Westpac’s latest market commentary shows Auckland house prices have been a relative laggard – up 3.4% in the past three months, compared to 6.7% in the rest of the country.
Acting chief economist Michael Gordon says it’s not that Auckland was running hotter than the rest of the country previously; rather, it’s more likely the LVR restrictions have had a greater impact in Auckland, where investors typically make up a bigger share of the market.
Gisborne, which was previously the hottest regional market, has had a slight fall in prices in the past two months.
In contrast, prices in Canterbury have continued to surge, with little sign of a loss of momentum.
“This region has been undervalued compared to the national average – prices had been fairly flat up until last year – so there may be an element of catch-up going on,” says Gordon.
He says while some people continue to attribute the strength in prices to a shortage of listings, with “fear of missing out” driving buyers to pay over the odds, the shortage of listings is a symptom of a hot housing market, not a cause.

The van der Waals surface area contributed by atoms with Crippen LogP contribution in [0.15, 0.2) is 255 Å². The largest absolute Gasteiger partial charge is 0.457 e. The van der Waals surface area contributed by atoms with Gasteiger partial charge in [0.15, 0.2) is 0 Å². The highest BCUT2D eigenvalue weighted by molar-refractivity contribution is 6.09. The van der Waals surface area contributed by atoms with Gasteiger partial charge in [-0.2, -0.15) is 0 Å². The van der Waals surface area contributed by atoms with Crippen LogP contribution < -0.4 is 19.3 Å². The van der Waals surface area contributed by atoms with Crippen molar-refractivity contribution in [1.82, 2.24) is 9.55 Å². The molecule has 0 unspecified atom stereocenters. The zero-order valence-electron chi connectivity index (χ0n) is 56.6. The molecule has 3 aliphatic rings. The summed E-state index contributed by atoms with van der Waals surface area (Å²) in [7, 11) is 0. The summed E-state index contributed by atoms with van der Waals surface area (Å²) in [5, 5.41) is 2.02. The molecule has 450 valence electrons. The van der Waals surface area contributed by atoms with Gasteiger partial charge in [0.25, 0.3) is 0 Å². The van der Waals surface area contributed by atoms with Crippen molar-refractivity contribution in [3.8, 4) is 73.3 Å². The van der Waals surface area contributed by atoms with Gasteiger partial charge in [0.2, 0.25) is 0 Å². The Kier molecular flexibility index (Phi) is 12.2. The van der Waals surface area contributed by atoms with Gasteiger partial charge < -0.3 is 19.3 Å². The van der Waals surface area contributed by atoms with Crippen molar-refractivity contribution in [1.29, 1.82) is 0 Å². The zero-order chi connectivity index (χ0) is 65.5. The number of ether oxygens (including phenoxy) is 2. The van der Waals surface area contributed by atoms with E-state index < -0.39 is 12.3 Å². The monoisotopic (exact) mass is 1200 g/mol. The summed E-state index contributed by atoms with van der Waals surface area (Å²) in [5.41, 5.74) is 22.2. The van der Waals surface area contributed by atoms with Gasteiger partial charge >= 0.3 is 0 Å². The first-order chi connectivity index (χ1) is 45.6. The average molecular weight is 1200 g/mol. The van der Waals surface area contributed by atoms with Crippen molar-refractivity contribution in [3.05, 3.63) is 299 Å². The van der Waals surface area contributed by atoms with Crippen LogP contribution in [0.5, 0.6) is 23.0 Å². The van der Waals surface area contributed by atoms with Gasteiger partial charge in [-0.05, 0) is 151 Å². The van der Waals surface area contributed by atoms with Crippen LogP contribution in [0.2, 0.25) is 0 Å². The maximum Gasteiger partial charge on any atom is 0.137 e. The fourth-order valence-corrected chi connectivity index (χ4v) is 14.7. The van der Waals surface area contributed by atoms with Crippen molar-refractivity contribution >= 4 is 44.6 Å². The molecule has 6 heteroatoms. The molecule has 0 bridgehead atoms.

“While the stock of listings has fallen to record lows, the flow of new listings is not unusually low and, in fact, is still a little above pre-Covid levels.
“It’s just they haven’t risen enough to match the surge in demand, with house sales running well above pre-Covid levels for the past year.”
Gordon says to the extent that LVR limits and the recent tax changes have cooled investor demand, the evidence to date suggests owner-occupiers have been willing to step into the breach and pay these kinds of prices.
That could change once mortgage rates – in particular the popular one and two- year fixed rates – start to rise from their lows, as the prospect of OCR hikes from possibly next month come on to the horizon.
Westpac is forecasting house price growth to continue to slow over the coming months.
“Even so, with the increases to date, this means annual house price inflation will still be running at about 19% by the end of this year,” says Gordon.
By the second half of 2022 he expects this to tip over into a period of modest price declines, as interest rates return to more normal levels.